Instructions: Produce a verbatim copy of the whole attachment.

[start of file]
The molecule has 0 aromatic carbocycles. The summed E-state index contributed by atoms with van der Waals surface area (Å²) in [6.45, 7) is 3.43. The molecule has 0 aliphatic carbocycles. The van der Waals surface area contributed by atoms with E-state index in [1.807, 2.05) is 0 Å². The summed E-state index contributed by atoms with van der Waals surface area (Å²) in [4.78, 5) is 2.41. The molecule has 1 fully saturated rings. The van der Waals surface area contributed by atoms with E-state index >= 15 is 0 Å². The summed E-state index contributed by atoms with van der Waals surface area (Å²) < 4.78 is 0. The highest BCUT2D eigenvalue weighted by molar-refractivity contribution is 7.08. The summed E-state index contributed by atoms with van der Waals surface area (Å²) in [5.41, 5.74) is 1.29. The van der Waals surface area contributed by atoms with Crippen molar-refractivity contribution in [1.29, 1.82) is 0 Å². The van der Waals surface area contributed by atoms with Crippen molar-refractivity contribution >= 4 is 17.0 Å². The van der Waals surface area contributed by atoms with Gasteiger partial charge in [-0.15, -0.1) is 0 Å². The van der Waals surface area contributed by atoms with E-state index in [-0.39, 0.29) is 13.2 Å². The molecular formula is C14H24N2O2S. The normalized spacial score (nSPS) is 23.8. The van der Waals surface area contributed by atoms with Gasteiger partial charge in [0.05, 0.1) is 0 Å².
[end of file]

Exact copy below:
The molecule has 0 aromatic carbocycles. The summed E-state index contributed by atoms with van der Waals surface area (Å²) in [6.45, 7) is 3.43. The molecule has 0 aliphatic carbocycles. The van der Waals surface area contributed by atoms with E-state index in [1.807, 2.05) is 0 Å². The summed E-state index contributed by atoms with van der Waals surface area (Å²) in [4.78, 5) is 2.41. The molecule has 1 fully saturated rings. The van der Waals surface area contributed by atoms with E-state index >= 15 is 0 Å². The summed E-state index contributed by atoms with van der Waals surface area (Å²) < 4.78 is 0. The highest BCUT2D eigenvalue weighted by molar-refractivity contribution is 7.08. The summed E-state index contributed by atoms with van der Waals surface area (Å²) in [5.41, 5.74) is 1.29. The van der Waals surface area contributed by atoms with Crippen molar-refractivity contribution in [1.29, 1.82) is 0 Å². The van der Waals surface area contributed by atoms with Crippen molar-refractivity contribution >= 4 is 17.0 Å². The van der Waals surface area contributed by atoms with Gasteiger partial charge in [-0.15, -0.1) is 0 Å². The van der Waals surface area contributed by atoms with E-state index in [-0.39, 0.29) is 13.2 Å². The molecular formula is C14H24N2O2S. The normalized spacial score (nSPS) is 23.8. The van der Waals surface area contributed by atoms with Gasteiger partial charge in [0.05, 0.1) is 0 Å².